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Farmers still waiting for flooding cash

Told they must sign forms waiving their right to sue

Rows of crops near Brandon are left underwater after the Assiniboine River breached its banks in 2011.

CHARLES TWEED / BRANDON SUN FILES Enlarge Image

Rows of crops near Brandon are left underwater after the Assiniboine River breached its banks in 2011.

Three years after their lands were artificially flooded due to the operation of the Shellmouth reservoir, about six dozen western Manitoba farmers are still awaiting payment from the province.

And they're accusing the government of using intimidation tactics, requiring they sign forms waiving their right to sue before their claims are processed.

The province says there is no intimidation. It just wants farmers to know that under provincial law the farmers can't receive assistance from certain programs and then sue the government.

"I think it's an absolute disgrace," said Virden farmer Keith Pearn, of the way he and his fellow producers have been treated.

Steve Ashton, minister responsible for the Emergency Measures Organization, which is administering the compensation program designed especially for farmers living downstream of the reservoir, admitted this week it will still be months before farmers are paid.

He once promised payments would go out by spring 2013.

Technical issues relating to determining how much flooding would have occurred naturally in the area and how much occurred because of the regulation of the dam have "proved to be more complex than we anticipated," Ashton said.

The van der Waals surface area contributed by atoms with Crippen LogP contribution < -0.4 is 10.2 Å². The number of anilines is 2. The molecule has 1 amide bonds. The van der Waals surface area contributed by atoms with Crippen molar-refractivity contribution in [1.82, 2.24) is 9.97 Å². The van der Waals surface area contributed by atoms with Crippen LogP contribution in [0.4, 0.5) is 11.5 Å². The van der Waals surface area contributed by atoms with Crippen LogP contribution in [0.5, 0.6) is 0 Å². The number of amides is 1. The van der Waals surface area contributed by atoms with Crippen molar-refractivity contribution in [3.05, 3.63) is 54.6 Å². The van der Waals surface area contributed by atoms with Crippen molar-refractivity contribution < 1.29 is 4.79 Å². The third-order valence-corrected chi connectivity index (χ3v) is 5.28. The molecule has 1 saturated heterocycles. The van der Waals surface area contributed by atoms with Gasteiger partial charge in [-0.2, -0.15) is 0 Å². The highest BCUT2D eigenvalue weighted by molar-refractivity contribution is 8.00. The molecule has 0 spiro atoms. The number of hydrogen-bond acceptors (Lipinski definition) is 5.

When farmers do finally get paid -- the government's new estimate is this will occur by the end of August -- it's unclear how much they stand to gain.

The government would not say how much it expects the program to cost. Ashton said the amount is open-ended and depends on the results of what has been an already laborious application process that involves provincial staff visiting each producer. The province said it also did extensive technical studies to determine whether artificial flooding had occurred and where it occurred.

Ashton said there were only "three to five days" of artificial flooding in the region in both 2011 and 2012 that can be attributed to the operation of the dam. (The government will compensate farmers for both years at the same time.)

The Shellmouth reservoir holds back water to prevent flooding to communities along the Assiniboine River as far east as Winnipeg. When the river is low, water is released from the dam for use by towns and irrigators.

Stan Cochrane, who farms at Oak Lake, 50 kilometres west of Brandon, said Wednesday farmers are not expecting a lot from the program.

He said ad hoc payments made to farmers in the past were more effective.

He said he and several other producers are reluctant to sign the waivers before they know how much the program might pay out. The province says the purpose of the "acknowledgement and consent form" is simply to apprise farmers they can't both collect program money and sue. It does not prevent them from suing if they don't like what's offered. But the farmers aren't so sure.

The NDP government introduced legislation in 2006 requiring farmers operating downstream of the Shellmouth dam and reservoir be compensated for losses due to artificial flooding. The act did not come into force until early 2011.

It took the government until November 2012 to announce artificial flooding had indeed occurred in the area in both 2011 and 2012, triggering a compensation payment.

larry.kusch@freepress.mb.ca

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